My Grandmother Fanny Kaplan: "Historical truth is built on the silence of the dead"
by Laura Nanchino
- Ukrainian director Olena Demyanenko’s film, which was unveiled at Odessa, paints an alternative portrait of the woman who attempted to assassinate Vladimir Lenin in 1918
“My name is Fanny Kaplan. Today I shot at Lenin. I did it on my own”. These words can be heard in recordings made by the Cheka, the Soviet secret service, on the attempted murder of the politician on 30 August 1918, which largely contributed to the outbreak of the civil war. In My Grandmother Fanny Kaplan [+see also:
film profile], which was unveiled at the end of July in the national competition of the Odessa International Film Festival, Ukrainian director Olena Demyanenko takes hold of this historical counterfigure, who was executed four days later, painting a picture of her that is very different from the official Soviet version.
The film opens on interviews with two supposed descendants of Fanny Kaplan, who cast doubt over the actions of their ‘ancestress’, 10 pages of whose personal file were destroyed by the Cheka, as it turns out. The screenplay, which was written by the director and Dmytro Tomashpolskyi, is not that of a documentary sprinkled with historical reconstructions. It uses fact to weave together a piece of fiction. It follows the young girl as she runs away at 16 to join the revolutionary party, her involvement in a terrorist plot against one of the Tsar’s men, her years spent in a prison camp, her liberation, the weeks she spent being treated for blindness caused by her time in the prison camp, right up to the key moment in her life, ending in a cold execution. To get these historical points across, the film paints the portrait of an infatuated and romantic young woman, in keeping with the heroines of Russian novels, who is transformed by passion more than by anarchist theories.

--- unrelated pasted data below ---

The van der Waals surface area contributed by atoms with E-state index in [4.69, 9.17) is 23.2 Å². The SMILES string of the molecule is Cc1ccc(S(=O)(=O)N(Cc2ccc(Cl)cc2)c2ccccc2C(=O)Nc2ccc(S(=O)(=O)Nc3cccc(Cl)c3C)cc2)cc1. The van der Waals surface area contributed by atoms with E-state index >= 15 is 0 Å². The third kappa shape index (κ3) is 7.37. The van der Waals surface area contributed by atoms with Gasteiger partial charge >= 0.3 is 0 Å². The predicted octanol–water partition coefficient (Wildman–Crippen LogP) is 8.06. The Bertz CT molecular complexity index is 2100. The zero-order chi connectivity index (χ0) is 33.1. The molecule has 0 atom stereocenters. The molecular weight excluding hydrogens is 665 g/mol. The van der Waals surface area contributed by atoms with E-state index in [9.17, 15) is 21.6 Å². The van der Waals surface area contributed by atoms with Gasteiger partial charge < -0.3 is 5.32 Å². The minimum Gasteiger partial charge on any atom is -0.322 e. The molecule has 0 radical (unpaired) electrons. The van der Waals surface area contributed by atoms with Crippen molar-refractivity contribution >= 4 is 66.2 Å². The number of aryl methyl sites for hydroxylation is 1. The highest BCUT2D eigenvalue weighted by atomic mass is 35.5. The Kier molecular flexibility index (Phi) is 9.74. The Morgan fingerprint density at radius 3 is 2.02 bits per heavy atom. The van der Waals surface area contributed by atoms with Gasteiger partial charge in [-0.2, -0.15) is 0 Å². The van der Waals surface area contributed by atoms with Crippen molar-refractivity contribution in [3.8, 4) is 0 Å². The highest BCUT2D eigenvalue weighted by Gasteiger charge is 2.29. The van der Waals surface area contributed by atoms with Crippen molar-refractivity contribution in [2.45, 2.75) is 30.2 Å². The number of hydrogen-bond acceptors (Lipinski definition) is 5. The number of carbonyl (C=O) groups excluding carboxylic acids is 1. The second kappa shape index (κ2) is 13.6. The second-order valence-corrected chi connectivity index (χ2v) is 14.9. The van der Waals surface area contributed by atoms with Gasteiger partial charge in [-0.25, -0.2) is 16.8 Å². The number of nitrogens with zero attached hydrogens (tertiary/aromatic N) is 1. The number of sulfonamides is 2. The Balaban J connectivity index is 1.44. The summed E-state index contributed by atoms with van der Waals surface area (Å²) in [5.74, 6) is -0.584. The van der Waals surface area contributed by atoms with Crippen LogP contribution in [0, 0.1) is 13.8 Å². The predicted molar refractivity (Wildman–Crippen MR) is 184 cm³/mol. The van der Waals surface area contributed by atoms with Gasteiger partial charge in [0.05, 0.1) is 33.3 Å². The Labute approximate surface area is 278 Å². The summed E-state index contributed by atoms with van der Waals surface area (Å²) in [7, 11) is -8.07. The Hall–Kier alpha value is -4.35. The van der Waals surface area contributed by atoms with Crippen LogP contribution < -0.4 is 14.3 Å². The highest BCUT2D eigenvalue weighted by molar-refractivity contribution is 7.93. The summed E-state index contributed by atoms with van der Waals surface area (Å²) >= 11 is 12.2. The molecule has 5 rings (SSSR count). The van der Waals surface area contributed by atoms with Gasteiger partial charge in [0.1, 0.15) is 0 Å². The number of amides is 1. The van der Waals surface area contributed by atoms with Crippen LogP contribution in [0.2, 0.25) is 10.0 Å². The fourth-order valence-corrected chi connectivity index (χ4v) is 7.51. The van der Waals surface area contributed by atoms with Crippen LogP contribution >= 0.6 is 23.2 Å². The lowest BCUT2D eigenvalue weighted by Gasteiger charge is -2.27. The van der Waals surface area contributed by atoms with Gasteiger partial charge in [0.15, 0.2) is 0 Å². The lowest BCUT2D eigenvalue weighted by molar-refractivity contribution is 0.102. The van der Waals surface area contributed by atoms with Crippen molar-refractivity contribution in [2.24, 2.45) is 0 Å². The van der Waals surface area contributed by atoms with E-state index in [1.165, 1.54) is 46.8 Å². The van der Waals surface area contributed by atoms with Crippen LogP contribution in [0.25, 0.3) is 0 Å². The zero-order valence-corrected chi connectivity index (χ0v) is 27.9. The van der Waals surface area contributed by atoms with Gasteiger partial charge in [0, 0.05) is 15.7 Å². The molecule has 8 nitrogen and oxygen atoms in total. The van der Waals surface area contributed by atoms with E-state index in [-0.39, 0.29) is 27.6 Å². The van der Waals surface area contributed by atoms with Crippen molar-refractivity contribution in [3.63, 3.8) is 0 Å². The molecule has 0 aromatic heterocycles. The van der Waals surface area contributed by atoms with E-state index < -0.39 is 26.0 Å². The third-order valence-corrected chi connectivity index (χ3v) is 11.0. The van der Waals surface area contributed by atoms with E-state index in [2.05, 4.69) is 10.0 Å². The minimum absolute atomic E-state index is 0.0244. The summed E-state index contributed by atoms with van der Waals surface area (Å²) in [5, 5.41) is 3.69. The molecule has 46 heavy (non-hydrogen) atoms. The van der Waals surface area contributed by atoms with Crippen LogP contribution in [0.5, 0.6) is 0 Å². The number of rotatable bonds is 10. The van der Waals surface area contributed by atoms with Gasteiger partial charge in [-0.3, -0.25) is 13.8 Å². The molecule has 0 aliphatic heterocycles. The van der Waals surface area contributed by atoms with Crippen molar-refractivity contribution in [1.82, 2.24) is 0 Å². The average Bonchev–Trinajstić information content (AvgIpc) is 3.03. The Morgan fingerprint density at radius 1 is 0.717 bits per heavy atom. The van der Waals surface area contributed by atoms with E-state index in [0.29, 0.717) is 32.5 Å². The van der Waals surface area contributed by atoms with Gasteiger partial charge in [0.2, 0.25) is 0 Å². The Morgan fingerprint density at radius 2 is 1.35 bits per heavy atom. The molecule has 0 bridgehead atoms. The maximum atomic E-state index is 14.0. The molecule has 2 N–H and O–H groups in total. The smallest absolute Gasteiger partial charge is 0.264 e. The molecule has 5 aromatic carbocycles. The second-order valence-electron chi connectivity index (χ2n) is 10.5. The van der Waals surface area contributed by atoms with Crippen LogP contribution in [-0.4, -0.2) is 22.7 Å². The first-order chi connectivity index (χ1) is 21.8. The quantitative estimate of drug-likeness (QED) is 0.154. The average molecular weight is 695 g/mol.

My Grandmother Fanny Kaplan also lingers on a rather astonishing moment in the life of the revolutionary, who is played by Kateryna Molchanova: the doctor who helped to treat her blindness and with whom she seems to have had a relationship is none other than Dmitry Lenin, the brother of Vladimir, who she tries to kill one year later. The doctor is played by Myroslav Slaboshpytskyi, who directed The Tribe [+see also:
film profile] and also received the Award for Best Performance at Odessa for this very role.
Juggling a variety of styles, going from the images with washed-out colours so typical of period films to farcical scenes and other very visual and modern sequences, like that of the hares swimming in a lake at the end of the film, My Grandmother Fanny Kaplan was shot in Kiev and Odessa over a period of three years – including a break from filming lasting one year as a result of financial difficulties – and was produced by Gagarin Media Film Company with the support of the Ukrainian Film Agency. The Ukrainian release date for the film has not yet been announced.
(Translated from French)